In connection with my MSc thesis I am interning at Scene to develop an initial version of a framework to measure the socio-economic benefits of community renewables. My thesis aims to be a starting point for a potentially larger research project on the assessment of the socio-economic impacts of community renewables to be carried out by Emily Creamer (Edinburgh University) and Anna Harnmeijer (Scene). To maximise the value of the framework for informing governmental policy towards community energy, the project will be carried out in close cooperation with ClimateXChange (Centre of Expertise on Climate Change, providing independent advice, research and analysis to support the Scottish Government).

Why this research?

Community involvement in renewable energy is broadly recognised to have much wider impacts than simply energy generation and carbon reduction. The overall picture that arises from studies that have been carried out so far shows that communities that are involved in renewable energy projects tend to be more confident, resilient and wealthier than those without involvement in renewable energy development in their community.

Especially to rural economies with few options for economic development, sustainable community energy can deliver significant economic benefits. Examples include direct benefits such as job creation and revenues from electricity sale. These gains have a potential to be multiplied within the community. Part of the financial gains can flow back into the community through local spending of wages (e.g. groceries) and investment of revenues into community projects.

It is relatively easy to evaluate these financial outcomes on a project-by-project basis. However, the non-financial benefits that are believed to derive from community energy projects are much more difficult to assess. Examples include local autonomy, resilience and community empowerment.

At this point in time, the evidence base for socio-economic benefits of community renewables is rather thin. Especially regarding non-financial benefits, very little empirical evidence is available. However, evidence of the benefits of sustainable community energy is relevant to many!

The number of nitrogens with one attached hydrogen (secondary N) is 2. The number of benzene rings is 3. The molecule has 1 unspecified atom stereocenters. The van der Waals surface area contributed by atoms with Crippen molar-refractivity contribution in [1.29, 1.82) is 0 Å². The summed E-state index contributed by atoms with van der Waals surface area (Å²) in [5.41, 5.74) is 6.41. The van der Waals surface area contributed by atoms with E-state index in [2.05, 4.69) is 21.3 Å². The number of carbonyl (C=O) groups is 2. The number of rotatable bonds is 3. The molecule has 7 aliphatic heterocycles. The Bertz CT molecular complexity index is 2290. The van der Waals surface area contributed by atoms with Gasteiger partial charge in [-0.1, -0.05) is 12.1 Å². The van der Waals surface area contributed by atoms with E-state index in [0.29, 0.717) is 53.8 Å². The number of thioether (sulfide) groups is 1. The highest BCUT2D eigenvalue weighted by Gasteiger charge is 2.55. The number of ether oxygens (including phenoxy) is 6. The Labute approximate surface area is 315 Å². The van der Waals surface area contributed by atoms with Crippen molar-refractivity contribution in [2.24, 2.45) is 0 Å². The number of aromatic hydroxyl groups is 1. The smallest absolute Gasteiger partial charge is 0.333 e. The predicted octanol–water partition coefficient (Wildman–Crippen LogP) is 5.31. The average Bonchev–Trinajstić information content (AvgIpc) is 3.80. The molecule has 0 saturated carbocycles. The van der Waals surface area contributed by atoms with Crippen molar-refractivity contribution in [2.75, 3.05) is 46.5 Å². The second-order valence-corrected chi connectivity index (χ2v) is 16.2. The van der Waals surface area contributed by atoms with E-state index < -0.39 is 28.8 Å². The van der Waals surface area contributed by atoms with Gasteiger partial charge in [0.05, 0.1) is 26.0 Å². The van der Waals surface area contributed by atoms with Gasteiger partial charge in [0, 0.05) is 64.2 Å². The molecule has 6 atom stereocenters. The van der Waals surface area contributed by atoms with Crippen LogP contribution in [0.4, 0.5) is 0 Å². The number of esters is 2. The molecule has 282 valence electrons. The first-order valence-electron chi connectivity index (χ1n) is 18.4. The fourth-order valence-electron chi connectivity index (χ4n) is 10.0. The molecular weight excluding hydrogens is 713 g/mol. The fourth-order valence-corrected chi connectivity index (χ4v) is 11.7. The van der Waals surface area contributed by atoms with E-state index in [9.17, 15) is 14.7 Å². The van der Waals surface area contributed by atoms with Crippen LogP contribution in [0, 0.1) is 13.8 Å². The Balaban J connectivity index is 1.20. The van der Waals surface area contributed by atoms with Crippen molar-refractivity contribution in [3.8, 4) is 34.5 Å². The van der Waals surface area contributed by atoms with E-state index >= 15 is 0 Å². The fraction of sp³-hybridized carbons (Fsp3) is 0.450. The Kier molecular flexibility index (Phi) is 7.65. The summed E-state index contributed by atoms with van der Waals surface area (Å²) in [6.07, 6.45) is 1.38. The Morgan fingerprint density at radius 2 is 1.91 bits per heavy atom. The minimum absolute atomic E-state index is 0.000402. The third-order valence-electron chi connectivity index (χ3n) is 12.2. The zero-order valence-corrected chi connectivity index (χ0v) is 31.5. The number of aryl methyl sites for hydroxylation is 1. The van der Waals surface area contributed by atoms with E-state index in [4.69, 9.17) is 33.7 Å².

A call for evidence

Governments , businesses and civil society call for more evidence on the socio-economic benefits of sustainable community energy projects.

Policymakers are in need of evidence on the benefits of community renewables to support the creation of a policy and funding environment that is more favourable towards renewable energy. Communities involved in renewables require insight into the benefits of their projects to help keeping up commitment amongst participants in the longer term . Communities can also use the information from the assessment to optimise the benefits of existing and future projects. Furthermore, measurement of socio-economic benefits makes community renewables more interesting to investors in the in the growing field of social investment.

However, as of yet there is no comprehensive framework to assess both the social and the economic benefits of community renewables.

That is where this research comes in: by developing a tool for the assessment of the social and economic benefits of sustainable community energy projects, I wish to contribute to narrowing the gap between assumptions and empirical evidence on the socio-economic benefits of community renewables .

This is certainly very interesting and relevant, but not an easy task: One of the most important challenges within this research project will be to measure the non-financial benefits in a way that does justice to the inherent uniqueness of the evaluated projects, but simultaneously offers room for generalisation and systematic comparison.

About the Author:

I am Esther, a Dutch MSc student of Spatial planning at Radboud University Nijmegen . I specialise in European and environmental planning. My main fields of interest are citizen empowerment and sustainability. I am particularly interested in bottom-up initiated action for systems change towards sustainability. My personal belief is that radical and far-reaching transitions can only occur if there is involvement and support from civil society. Sustainable community energy has my interest as it is a very upcoming and dynamic development in which citizen empowerment and the pursuit of sustainability intersect. My internship here at Scene offers me the opportunity to increase my knowledge of community renewables, learn from Scene's professional team and to be a part of the field. 

I attended the CARES Conference 2015 over the past two days, in Stirling. The people and stories in the room were impressive - it's exciting to be working here in Scotland.

 

 

 

 

 

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